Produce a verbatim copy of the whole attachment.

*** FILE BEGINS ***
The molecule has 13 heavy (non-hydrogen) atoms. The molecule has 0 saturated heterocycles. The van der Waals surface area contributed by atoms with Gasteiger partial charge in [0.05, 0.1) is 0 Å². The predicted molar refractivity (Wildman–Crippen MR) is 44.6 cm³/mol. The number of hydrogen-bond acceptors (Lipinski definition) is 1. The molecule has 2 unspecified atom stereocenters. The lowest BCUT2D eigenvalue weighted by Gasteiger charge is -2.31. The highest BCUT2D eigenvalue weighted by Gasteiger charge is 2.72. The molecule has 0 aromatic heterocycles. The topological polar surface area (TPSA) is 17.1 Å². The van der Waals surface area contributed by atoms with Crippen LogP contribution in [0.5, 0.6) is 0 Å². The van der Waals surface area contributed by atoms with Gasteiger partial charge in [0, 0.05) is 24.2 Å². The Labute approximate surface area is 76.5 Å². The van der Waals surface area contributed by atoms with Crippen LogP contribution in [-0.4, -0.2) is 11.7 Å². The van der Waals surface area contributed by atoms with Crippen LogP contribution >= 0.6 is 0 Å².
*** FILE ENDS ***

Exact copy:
The molecule has 13 heavy (non-hydrogen) atoms. The molecule has 0 saturated heterocycles. The van der Waals surface area contributed by atoms with Gasteiger partial charge in [0.05, 0.1) is 0 Å². The predicted molar refractivity (Wildman–Crippen MR) is 44.6 cm³/mol. The number of hydrogen-bond acceptors (Lipinski definition) is 1. The molecule has 2 unspecified atom stereocenters. The lowest BCUT2D eigenvalue weighted by Gasteiger charge is -2.31. The highest BCUT2D eigenvalue weighted by Gasteiger charge is 2.72. The molecule has 0 aromatic heterocycles. The topological polar surface area (TPSA) is 17.1 Å². The van der Waals surface area contributed by atoms with Crippen LogP contribution in [0.5, 0.6) is 0 Å². The van der Waals surface area contributed by atoms with Gasteiger partial charge in [0, 0.05) is 24.2 Å². The Labute approximate surface area is 76.5 Å². The van der Waals surface area contributed by atoms with Crippen LogP contribution in [-0.4, -0.2) is 11.7 Å². The van der Waals surface area contributed by atoms with Crippen LogP contribution >= 0.6 is 0 Å².